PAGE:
THE share landslide that smothered Slater & Gordon (ASX:SGH) yesterday continued this morning as investors wiped another $100 million from the embattled legal firm's value.
The shares fell as much as 30c in early trading to a low of 59.5c with more than 25 million shares changing hands in the first half hour of trading.
Shares in the company took a massive hit yesterday, freefalling 50 per cent primarily on news that changes to personal injury claims by the British Government could impact its newly acquired UK division.
Slater & Gordon shares have fallen more than 90 per cent from their record high of $8.07 reached in April, wiping out $2.5 billion in shareholder value. The rout of the past two days accounts for more than $400 million of those losses.
The listed Melbourne-based company has been rocked by news that the UK Government has clamped down on injury claims from traffic accidents, although the company yesterday assured the market this would not impact on profits.
"Whilst the government's announcement was unexpected, the company believes that the scale and diversity of the Slater Gordon Solutions business in the UK positions it well to deal with the potential impact of any future legislative change," says the company.
"Slater & Gordon does not expect there to be any impact on its FY16 performance, or the guidance recently confirmed at the company's AGM, arising from the government's announcement.
"Whilst very limited detail has been released pending a foreshadowed consultation process, the government's proposal, if implemented, would restrict the right of people injured in road traffic accidents to obtain compensation for pain and suffering in minor soft-tissue injury claims, whilst preserving the right to claim compensation for other loss."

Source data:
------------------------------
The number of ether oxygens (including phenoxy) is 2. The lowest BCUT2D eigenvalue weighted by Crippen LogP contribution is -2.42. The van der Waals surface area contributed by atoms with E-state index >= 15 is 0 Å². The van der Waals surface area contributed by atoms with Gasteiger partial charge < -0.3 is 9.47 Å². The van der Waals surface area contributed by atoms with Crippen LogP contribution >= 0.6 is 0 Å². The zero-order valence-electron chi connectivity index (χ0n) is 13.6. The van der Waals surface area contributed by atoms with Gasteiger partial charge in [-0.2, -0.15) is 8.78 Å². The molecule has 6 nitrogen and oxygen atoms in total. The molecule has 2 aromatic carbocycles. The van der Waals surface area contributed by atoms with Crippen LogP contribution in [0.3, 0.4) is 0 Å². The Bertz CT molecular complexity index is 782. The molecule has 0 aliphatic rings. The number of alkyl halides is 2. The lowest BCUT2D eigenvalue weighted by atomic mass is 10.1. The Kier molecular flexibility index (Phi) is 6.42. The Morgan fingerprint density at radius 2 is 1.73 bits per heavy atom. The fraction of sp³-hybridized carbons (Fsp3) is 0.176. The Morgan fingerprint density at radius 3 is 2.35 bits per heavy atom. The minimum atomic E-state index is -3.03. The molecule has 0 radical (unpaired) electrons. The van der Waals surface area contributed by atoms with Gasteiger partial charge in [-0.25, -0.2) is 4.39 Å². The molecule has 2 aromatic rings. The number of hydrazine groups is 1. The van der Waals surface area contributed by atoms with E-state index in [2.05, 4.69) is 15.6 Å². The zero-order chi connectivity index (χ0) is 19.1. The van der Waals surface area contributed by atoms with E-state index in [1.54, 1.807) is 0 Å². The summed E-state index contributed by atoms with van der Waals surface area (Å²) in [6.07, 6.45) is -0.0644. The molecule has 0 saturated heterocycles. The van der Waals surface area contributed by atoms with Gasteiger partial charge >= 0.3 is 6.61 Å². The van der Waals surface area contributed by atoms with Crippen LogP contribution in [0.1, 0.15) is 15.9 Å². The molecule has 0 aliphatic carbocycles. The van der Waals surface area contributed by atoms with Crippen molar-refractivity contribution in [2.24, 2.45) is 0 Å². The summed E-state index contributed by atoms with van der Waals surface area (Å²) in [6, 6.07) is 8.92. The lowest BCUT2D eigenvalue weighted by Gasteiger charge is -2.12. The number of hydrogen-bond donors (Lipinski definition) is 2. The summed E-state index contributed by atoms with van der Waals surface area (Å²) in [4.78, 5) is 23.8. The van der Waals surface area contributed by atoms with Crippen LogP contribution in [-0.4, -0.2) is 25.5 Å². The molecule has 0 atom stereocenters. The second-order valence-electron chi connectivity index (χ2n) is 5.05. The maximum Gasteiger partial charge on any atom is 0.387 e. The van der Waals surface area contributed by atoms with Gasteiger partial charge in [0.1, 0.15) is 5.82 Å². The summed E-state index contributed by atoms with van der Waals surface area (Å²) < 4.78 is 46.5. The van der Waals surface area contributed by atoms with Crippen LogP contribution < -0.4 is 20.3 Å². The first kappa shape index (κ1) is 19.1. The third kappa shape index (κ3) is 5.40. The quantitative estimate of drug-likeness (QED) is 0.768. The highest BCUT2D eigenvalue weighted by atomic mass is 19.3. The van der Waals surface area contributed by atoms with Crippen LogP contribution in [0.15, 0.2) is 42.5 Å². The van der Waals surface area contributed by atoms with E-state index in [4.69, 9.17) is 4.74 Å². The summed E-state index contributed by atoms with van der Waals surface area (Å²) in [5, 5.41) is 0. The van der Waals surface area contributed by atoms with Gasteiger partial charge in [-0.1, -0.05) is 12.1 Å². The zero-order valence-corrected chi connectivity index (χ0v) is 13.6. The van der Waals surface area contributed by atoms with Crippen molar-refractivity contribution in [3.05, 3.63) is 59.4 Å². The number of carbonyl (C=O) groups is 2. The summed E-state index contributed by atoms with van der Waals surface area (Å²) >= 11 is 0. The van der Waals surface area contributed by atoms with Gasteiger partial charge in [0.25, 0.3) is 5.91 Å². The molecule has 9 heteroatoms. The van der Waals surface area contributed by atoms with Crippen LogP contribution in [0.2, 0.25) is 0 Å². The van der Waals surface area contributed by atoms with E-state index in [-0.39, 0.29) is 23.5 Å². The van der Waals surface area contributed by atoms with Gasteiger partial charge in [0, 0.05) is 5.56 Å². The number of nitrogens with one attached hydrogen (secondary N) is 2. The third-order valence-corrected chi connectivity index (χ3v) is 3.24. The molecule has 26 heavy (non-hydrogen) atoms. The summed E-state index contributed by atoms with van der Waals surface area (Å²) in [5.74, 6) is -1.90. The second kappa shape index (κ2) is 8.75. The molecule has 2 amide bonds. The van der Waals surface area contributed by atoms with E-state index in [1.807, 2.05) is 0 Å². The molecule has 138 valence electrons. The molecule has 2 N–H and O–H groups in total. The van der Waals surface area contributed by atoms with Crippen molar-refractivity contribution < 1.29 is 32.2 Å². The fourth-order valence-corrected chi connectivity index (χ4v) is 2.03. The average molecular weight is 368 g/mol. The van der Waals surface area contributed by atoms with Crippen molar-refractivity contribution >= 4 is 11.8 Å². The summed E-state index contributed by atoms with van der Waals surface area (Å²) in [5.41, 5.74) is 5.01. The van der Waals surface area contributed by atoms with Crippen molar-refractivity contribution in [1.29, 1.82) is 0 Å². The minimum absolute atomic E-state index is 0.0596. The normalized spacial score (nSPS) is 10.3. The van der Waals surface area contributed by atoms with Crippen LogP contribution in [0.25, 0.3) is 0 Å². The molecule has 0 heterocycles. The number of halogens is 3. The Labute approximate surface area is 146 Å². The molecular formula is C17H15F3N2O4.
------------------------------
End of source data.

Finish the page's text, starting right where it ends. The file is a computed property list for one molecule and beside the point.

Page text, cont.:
Slater & Gordon posted a net profit of $83.8 million in FY15 from revenue of $627.3 million. The company revealed at its annual general meeting last week it was targeting revenue of $1.15 billion in FY16 and EBITDAW of $205 million.
However, it also confirmed that it would most likely have negative cashflow of $40 million in FY16.
The massive slide in the company's value has raised questions over its debt levels, which stood at $716 million at the end of June, and the company's position in relation to its debt covenants.
Slater & Gordon's shares have been under pressure since announcing in March the acquisition of Quindell Plc's Professional Services Division in the UK for $1.225 billion.
The company this year also was hit by an ASIC investigation into an accounting irregularity in its books and by a fraud squad investigation into the business practices of Quindell which are alleged to have occurred prior to the acquisition.
The company's forecast profit result also depends on a stable exchange rate, calculated at 48 pence per Australian dollar.
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